How does BDA help teens who are on the streets?
- BDA keeps teens off the streets by finding them yeshivos/schools and jobs to build confidence and maintain stability.
What can a parent or teacher do to respond to this need?
- Parents, rabbis, teachers, and big brothers can train to work with teens-at-risk.
What will the training consist of?
- Training consists of learning how to listen, convey sincerity, be empathic, and forgo judgment. As the sayings go, you will learn how to stop “pushing emotional buttons” and discover how to “be real.”
What if their questions are too difficult?
- You will learn the answers. Perhaps if there is any silver lining to this situation, it is that we now have the precious opportunity to learn and teach some of the basic tenets of Judaism together with our children.
What if my child is too angry?
- Group sessions will be available to provide for a safe environment in which to vent, share and grow. Private therapists will be available as well.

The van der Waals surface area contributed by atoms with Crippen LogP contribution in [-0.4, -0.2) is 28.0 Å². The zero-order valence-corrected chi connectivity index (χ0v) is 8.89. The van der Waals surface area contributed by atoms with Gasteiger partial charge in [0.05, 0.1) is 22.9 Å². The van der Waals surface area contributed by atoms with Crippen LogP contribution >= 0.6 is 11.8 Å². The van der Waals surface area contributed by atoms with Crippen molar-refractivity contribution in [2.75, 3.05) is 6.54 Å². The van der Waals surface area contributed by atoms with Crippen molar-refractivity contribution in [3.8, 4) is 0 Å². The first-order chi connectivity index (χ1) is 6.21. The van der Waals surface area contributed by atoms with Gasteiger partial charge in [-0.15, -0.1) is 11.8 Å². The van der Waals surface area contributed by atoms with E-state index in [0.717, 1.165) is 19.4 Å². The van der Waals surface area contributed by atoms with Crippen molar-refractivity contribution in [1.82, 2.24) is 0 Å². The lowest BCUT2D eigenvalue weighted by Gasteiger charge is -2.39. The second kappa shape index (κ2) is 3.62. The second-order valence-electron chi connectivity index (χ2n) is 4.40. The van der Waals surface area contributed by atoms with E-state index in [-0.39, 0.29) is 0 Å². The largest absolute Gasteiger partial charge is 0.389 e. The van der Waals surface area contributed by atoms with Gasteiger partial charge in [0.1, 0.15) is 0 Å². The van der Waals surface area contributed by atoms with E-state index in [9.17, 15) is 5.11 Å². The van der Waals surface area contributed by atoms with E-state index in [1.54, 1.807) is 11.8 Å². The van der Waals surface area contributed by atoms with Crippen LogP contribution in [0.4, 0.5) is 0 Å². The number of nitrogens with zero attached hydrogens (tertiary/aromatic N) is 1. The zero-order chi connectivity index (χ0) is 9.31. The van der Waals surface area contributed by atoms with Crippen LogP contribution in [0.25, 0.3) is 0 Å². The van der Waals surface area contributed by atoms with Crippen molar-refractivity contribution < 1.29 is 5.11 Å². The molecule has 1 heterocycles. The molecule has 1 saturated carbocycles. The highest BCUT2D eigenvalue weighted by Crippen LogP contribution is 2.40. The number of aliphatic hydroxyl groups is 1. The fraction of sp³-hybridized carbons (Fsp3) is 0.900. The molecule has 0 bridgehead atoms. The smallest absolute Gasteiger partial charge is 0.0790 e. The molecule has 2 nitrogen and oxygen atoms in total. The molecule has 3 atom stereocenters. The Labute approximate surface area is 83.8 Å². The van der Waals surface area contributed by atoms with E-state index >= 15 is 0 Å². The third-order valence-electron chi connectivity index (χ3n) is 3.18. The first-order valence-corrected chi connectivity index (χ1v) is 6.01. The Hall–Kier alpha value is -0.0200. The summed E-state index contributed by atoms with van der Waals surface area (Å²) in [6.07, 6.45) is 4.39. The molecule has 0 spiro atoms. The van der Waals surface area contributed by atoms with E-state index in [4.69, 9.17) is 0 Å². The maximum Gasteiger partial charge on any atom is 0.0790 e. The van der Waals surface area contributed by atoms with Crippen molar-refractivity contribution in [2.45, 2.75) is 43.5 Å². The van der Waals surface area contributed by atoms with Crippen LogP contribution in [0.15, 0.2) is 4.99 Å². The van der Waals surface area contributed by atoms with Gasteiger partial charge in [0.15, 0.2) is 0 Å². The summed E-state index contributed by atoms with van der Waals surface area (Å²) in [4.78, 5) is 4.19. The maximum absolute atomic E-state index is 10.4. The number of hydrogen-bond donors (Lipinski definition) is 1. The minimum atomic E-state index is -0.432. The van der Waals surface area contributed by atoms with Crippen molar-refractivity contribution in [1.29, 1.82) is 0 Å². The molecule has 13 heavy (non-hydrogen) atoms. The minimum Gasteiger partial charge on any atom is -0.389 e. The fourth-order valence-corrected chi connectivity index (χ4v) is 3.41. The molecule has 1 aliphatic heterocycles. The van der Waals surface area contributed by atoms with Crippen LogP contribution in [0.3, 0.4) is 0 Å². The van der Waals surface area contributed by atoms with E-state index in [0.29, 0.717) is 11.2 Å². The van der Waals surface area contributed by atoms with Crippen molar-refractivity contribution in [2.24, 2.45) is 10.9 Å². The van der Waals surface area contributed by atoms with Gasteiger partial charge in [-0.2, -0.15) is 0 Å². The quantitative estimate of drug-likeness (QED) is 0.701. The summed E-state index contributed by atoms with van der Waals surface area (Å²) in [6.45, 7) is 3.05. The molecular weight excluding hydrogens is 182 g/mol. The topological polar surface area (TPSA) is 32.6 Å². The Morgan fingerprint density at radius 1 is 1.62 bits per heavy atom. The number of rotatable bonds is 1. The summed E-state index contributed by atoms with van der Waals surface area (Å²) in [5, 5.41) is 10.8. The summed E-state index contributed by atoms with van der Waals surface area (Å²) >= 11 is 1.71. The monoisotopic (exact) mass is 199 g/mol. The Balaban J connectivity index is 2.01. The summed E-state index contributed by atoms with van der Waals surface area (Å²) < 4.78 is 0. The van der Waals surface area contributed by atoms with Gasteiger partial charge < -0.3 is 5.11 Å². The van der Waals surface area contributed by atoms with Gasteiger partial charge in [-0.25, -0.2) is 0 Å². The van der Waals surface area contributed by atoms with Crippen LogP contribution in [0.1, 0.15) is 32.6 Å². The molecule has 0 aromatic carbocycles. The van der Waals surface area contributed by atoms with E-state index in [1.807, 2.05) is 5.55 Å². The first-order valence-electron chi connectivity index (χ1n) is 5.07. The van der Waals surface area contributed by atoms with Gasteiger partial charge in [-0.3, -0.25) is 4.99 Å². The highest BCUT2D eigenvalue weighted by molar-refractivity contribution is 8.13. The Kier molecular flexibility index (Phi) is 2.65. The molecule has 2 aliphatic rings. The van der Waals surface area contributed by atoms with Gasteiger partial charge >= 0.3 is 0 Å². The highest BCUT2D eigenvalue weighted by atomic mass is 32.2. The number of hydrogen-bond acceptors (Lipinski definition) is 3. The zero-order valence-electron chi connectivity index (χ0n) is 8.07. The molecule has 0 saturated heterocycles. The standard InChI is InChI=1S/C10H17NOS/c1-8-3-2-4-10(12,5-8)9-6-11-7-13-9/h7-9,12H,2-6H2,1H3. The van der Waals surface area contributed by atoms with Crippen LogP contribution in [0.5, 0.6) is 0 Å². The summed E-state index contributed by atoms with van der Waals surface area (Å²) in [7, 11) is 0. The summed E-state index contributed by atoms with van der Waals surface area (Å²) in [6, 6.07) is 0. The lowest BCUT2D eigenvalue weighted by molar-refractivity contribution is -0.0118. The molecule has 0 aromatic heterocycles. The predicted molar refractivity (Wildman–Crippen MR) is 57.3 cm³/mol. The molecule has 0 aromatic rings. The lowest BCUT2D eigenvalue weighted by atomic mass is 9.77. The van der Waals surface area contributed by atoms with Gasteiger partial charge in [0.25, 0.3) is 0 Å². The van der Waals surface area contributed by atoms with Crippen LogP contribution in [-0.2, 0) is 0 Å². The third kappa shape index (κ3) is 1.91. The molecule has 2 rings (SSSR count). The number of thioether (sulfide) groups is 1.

What if my child wants to be religious in ways that I’m not familiar with, not in the ways that we raised him?
- There are “shivim panim la’Torah,” seventy facets to the Torah, our instruction book for living. We need to always keep that in mind. Many of our children are hungry for options. They don’t necessarily want to leave Judaism, they simply want to find a way they can follow and not feel trapped.
- They are seeking a path. There are many paths available in the world. Often, our children are secretly overwhelmed by how many routes are accessible to them. It can be confusing, even downright scary. Let’s be prepared to be open-minded and flexible enough to help them find avenues which are consistent with the paths that our fathers have taken for thousands of years. THAT is B’Darchei Avosaynu.